I like your idea, we've been thinking along similar lines for some years now. I think it could be called reinventing civilization in a green way and it's really pretty similar to how a lot of tribes have lived in the past. Still judging the (lack of) responses to ideas like this I see everywhere where communities like this are suggested, or even have been put in place, I get the feeling we as a 'species' are not quite ready yet to move from liking the idea towards creating this reality. I think our main obstacle is lack of trust in other people. How many people would like to live just like how you describe, but they cannot imagine that it could become a reality. Still, more people start to formulate ideas like this and I hope this way of thinking will make a big leap forward soon!
We sort of, kinda, till, but only once: we're busy making terraces and we do it for a lot of different reasons. Erosion control and loosening our compacted clay soils, creating a flat surface to walk and work on, water control etc. The results are great, things grow faster and bigger, the difference with plants growing on slopes is huge. But after we're done digging all our zones one and two, which is about a hectare (2.5 acres) I never ever want to do it again! So we'll turn to every permaculture technique to make sure nature herself will maintain the improved situation by herself. Mulching, chop and drop, you name it. It's just too much work to till (or dig terraces) by hand.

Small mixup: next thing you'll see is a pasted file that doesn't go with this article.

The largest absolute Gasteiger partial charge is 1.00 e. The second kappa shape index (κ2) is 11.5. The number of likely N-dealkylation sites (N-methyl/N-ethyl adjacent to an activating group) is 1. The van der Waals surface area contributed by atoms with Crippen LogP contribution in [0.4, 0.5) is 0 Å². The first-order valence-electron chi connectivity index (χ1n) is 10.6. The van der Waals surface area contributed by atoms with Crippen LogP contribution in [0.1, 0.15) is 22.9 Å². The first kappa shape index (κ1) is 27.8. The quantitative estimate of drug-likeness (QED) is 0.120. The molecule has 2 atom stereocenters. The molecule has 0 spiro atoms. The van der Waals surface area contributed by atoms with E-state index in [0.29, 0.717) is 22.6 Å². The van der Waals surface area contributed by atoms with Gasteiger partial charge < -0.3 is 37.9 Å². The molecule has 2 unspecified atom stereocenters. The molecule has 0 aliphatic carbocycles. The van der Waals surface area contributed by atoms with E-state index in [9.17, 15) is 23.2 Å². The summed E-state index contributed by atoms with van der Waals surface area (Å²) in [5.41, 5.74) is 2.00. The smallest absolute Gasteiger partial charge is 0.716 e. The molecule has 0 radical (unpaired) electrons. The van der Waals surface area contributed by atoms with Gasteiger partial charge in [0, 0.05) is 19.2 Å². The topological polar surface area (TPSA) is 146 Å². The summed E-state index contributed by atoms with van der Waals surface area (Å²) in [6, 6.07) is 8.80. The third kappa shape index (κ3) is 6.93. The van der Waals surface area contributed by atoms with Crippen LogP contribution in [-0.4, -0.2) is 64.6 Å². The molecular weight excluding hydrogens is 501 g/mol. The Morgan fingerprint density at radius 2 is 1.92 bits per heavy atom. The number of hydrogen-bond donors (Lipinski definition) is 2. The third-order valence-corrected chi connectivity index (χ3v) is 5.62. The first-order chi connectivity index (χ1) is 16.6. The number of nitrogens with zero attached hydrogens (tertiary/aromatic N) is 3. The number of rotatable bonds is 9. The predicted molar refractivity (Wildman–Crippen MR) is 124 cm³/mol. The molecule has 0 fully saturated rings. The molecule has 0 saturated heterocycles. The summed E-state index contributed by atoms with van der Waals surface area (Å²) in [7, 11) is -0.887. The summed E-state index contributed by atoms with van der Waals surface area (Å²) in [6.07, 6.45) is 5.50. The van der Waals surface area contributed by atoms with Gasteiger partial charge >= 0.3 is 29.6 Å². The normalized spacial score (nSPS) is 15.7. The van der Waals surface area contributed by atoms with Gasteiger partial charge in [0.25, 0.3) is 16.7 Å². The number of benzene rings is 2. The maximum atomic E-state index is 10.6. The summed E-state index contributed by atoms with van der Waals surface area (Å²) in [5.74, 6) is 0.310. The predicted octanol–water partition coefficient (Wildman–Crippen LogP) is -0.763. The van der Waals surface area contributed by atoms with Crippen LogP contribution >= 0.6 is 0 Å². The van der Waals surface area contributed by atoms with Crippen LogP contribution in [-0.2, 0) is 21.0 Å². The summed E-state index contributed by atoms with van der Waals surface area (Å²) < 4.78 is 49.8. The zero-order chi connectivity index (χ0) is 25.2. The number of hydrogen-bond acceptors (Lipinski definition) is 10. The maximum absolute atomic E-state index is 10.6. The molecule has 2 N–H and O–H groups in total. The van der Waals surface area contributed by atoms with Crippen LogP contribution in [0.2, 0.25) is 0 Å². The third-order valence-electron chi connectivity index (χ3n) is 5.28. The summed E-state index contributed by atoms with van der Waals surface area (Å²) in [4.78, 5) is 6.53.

1 year ago
I don't think permaculture is only about replacing petroleum with people, but with all of nature, if we can figure out how. Pigs clear fields, chickens eat bugs, cows mow grass, etc. They're all pretty predictable at these tasks. They just need to be put in the right spot and can then do a lot of work for us without people even being any further involved. I think that needs to be part of the thinking too...
I think a lot of permies can relate to how you feel. I think our main problem is to switch from the 'modern' human mindset all the way 'back' to natural function. When we started 3 years ago I believe we did everything 'wrong'. But we had to do it all wrong first to be able to learn. When after the first year we figured that we understood the basics, we got hit by 16 months of drought caused by the 2015/2016 El NiƱo. Where we could interfere in our climate through irrigation before, we were now left without any water to do so. So we had to learn more, gain more understanding while watching everything on our land coping with a severe lack of water. Lots of things did cope, lots of other plants and trees died. The only thing we could really do was investigate what circumstances increased or decreased chances of survival.